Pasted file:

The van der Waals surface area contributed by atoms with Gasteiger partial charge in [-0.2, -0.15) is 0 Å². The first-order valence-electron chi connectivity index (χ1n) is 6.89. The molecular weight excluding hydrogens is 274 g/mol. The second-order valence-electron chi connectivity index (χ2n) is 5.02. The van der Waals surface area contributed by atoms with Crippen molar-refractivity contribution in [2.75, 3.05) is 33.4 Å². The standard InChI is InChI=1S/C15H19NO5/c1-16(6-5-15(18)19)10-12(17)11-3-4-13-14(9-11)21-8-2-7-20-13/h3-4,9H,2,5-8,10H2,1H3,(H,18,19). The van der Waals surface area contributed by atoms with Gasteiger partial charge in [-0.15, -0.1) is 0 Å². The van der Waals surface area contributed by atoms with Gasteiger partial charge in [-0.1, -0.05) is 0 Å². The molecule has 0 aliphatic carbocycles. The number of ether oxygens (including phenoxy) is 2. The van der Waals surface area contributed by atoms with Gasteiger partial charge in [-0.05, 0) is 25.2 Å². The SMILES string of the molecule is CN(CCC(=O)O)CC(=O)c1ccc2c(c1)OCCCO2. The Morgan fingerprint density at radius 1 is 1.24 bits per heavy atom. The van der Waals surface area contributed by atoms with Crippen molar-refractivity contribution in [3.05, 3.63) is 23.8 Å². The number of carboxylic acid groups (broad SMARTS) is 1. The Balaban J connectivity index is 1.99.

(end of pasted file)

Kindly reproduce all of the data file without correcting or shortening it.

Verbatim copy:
The van der Waals surface area contributed by atoms with Gasteiger partial charge in [-0.2, -0.15) is 0 Å². The first-order valence-electron chi connectivity index (χ1n) is 6.89. The molecular weight excluding hydrogens is 274 g/mol. The second-order valence-electron chi connectivity index (χ2n) is 5.02. The van der Waals surface area contributed by atoms with Crippen molar-refractivity contribution in [2.75, 3.05) is 33.4 Å². The standard InChI is InChI=1S/C15H19NO5/c1-16(6-5-15(18)19)10-12(17)11-3-4-13-14(9-11)21-8-2-7-20-13/h3-4,9H,2,5-8,10H2,1H3,(H,18,19). The van der Waals surface area contributed by atoms with Gasteiger partial charge in [-0.15, -0.1) is 0 Å². The van der Waals surface area contributed by atoms with Gasteiger partial charge in [-0.1, -0.05) is 0 Å². The molecule has 0 aliphatic carbocycles. The number of ether oxygens (including phenoxy) is 2. The van der Waals surface area contributed by atoms with Gasteiger partial charge in [-0.05, 0) is 25.2 Å². The SMILES string of the molecule is CN(CCC(=O)O)CC(=O)c1ccc2c(c1)OCCCO2. The Morgan fingerprint density at radius 1 is 1.24 bits per heavy atom. The van der Waals surface area contributed by atoms with Crippen molar-refractivity contribution in [3.05, 3.63) is 23.8 Å². The number of carboxylic acid groups (broad SMARTS) is 1. The Balaban J connectivity index is 1.99.